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  4. Because of this disaster, utilities all over Japan have to cut back and share power which will lead to blackouts affecting factories, stores, and homes all throughout Japan. This could greatly affect Japan's ability to make goods which therefore will affect their economy. According to this article, the "bleak outlook prompted a 6.2 percent plunge in the Nikkei 225 stock index in Tokyo on Monday, as companies from Sony to Fujitsu to Toyota scaled back operations." The central bank said, "‘‘The damage of the earthquake has been geographically widespread, and thus, for the time being, production is likely to decline and there is also concern that the sentiment of firms and households might deteriorate.’’ The central bank put tons of money into the financial system to stabilize markets and boost up the economy. Because all of the factories and companies must close, the transport system has been affected which therefore affects their ability to "make and move their products." It is possible that Japan could suffer through a recession after this disaster and government spending may have to be highly supervised and regulated/limited. The value of the yen will also increase and because of the "reduction in demand for United States Treasury bonds" this could add pressure to American interest rates. If Japanese companies are affected due to damage, consumers all around the world could be affected. For example, fuel efficient cars are produced in Japan such as Honda Fit. Japan is a huge supplier of electronics and because of this disaster, prices will rise on these products. Mr. Handy states, "any cut in water supplies or an increase in contaminated water would hurt production." This is because water is an important part in making a chip. Sony has six factories that were all affected and had to stop all operations. Overall, layers of problems will stack up on top of each other because of the the power outages. Many factories will have to shut down which affects not only the companies profits, but consumers everywhere who purchase electronic chips or goods from Japan because the prices will increase.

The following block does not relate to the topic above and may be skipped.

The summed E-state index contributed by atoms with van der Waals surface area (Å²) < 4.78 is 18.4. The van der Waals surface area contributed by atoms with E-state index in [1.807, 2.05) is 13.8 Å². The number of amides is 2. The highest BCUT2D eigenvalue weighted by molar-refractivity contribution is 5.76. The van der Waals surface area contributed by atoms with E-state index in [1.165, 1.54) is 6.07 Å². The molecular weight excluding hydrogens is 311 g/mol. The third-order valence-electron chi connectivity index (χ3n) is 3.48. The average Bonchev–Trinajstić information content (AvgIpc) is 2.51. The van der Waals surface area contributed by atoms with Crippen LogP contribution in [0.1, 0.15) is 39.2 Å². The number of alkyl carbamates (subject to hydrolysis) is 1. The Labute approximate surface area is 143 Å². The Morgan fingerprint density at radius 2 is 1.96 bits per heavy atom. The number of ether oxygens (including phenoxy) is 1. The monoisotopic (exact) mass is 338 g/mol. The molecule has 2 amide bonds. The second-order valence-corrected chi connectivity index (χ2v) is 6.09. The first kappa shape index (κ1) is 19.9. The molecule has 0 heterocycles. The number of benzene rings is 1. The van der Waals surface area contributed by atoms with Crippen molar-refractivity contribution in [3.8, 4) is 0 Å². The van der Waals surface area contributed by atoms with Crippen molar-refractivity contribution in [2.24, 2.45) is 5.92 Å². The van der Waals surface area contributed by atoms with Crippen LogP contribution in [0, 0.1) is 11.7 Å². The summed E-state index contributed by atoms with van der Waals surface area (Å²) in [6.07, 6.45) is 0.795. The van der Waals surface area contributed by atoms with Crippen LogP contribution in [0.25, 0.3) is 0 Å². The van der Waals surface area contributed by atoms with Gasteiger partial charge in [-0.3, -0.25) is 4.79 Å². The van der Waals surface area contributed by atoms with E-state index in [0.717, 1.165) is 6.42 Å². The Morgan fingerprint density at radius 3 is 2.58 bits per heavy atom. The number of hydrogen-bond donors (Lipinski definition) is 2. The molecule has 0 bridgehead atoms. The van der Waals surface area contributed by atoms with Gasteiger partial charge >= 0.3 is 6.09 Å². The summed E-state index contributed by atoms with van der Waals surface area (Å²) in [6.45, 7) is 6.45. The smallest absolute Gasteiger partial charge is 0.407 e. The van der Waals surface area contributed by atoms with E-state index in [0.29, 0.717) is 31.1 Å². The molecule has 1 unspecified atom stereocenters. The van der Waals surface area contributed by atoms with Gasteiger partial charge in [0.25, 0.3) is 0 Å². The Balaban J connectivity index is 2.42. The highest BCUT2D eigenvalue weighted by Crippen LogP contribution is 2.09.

http://www.nytimes.com/2011/03/14/business/global/14yen.html?pagewanted=2&_r=1&sq=economics%20of%20the%20earthqualke&st=cse&scp=1